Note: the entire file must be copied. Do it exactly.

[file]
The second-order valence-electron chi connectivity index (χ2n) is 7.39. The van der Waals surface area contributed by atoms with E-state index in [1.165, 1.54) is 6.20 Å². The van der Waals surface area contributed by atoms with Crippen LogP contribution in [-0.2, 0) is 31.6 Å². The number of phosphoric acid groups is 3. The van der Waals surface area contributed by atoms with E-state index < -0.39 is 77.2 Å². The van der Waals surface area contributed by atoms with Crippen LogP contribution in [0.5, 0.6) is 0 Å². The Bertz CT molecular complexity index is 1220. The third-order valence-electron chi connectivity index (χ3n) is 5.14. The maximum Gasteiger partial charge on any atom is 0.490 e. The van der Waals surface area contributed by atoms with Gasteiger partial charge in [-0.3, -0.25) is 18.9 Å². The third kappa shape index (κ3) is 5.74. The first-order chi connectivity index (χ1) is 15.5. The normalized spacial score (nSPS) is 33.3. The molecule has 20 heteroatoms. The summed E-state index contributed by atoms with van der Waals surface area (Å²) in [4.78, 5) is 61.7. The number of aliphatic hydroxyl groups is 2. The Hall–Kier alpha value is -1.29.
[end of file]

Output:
The second-order valence-electron chi connectivity index (χ2n) is 7.39. The van der Waals surface area contributed by atoms with E-state index in [1.165, 1.54) is 6.20 Å². The van der Waals surface area contributed by atoms with Crippen LogP contribution in [-0.2, 0) is 31.6 Å². The number of phosphoric acid groups is 3. The van der Waals surface area contributed by atoms with E-state index < -0.39 is 77.2 Å². The van der Waals surface area contributed by atoms with Crippen LogP contribution in [0.5, 0.6) is 0 Å². The Bertz CT molecular complexity index is 1220. The third-order valence-electron chi connectivity index (χ3n) is 5.14. The maximum Gasteiger partial charge on any atom is 0.490 e. The van der Waals surface area contributed by atoms with Gasteiger partial charge in [-0.3, -0.25) is 18.9 Å². The third kappa shape index (κ3) is 5.74. The first-order chi connectivity index (χ1) is 15.5. The normalized spacial score (nSPS) is 33.3. The molecule has 20 heteroatoms. The summed E-state index contributed by atoms with van der Waals surface area (Å²) in [4.78, 5) is 61.7. The number of aliphatic hydroxyl groups is 2. The Hall–Kier alpha value is -1.29.